This poem was a finalist for Plough’s 2021 Rhina Espaillat Poetry Award.
A dark, dictated famine made by war.
Small fires, for warmth, lit up the towns; canals
blockaded by command froze up, as if
to make a point. The Dutch began to starve.
They gnawed on sugar beets and tulip bulbs.
Out walking here, in Naarden’s ancient woods,
I see a stand of trees made strange by war.
Bullets have signed the bark, their wounds a mad
and modern furioso. No Arden here.
And in the rows of trees, a few grow straight
but only for a foot or two, then veer
off east or west, continuing to rise
within a different column of air as if
an origami fold had given them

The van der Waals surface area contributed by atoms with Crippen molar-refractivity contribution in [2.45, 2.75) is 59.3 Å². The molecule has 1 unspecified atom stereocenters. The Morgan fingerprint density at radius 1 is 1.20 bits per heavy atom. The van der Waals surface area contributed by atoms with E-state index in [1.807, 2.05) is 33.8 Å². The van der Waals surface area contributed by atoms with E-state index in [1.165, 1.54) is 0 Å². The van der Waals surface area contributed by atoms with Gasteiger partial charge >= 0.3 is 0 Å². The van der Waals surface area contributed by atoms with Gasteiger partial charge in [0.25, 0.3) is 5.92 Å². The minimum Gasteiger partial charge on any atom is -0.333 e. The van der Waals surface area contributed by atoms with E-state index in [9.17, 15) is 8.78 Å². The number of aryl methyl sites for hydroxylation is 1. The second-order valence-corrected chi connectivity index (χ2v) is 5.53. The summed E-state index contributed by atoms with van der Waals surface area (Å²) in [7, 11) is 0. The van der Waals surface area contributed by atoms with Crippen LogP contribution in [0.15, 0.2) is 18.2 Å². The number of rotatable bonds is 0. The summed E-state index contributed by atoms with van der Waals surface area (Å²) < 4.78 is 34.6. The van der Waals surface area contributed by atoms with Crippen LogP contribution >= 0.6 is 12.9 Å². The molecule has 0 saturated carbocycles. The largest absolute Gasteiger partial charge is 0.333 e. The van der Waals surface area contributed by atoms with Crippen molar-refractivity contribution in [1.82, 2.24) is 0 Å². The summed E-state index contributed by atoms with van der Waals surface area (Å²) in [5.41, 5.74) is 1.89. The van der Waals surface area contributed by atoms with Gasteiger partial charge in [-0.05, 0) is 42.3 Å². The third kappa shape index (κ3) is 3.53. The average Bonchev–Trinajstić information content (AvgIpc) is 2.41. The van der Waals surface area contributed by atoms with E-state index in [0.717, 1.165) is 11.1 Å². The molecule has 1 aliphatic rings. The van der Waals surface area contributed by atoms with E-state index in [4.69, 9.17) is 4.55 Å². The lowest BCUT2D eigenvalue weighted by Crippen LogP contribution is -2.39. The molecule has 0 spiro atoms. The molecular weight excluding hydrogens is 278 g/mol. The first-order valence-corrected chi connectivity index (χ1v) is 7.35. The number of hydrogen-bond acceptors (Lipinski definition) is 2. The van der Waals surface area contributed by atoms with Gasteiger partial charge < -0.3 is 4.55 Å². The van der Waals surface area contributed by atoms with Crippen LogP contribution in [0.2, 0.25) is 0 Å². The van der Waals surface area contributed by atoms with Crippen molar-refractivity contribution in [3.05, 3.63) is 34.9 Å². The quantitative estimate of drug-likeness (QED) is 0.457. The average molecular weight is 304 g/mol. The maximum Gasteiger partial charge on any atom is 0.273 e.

a surreal twist. These trees were cut for fuel
but over seven decades grew again.
Time is simple for a tree, it hides
its rings inside, a strange geometry
by which a rise inscribes itself as round.
The reckoning of feet or yards remains
visible, as though the tree might be
a giant wooden ruler marking years.
These limping trees look frightened, almost as if,
having seen something terrible, they tried
to take a step—they tried to walk, or run.
Three-quarters of a century is long,
even if less long for trees, which hold
their winters close, and imperceptibly, rise.
They never will grow straight now, yet they grow.
Watch Susan de Sola read her poem at the first annual Rhina Espaillat Poetry Award ceremony.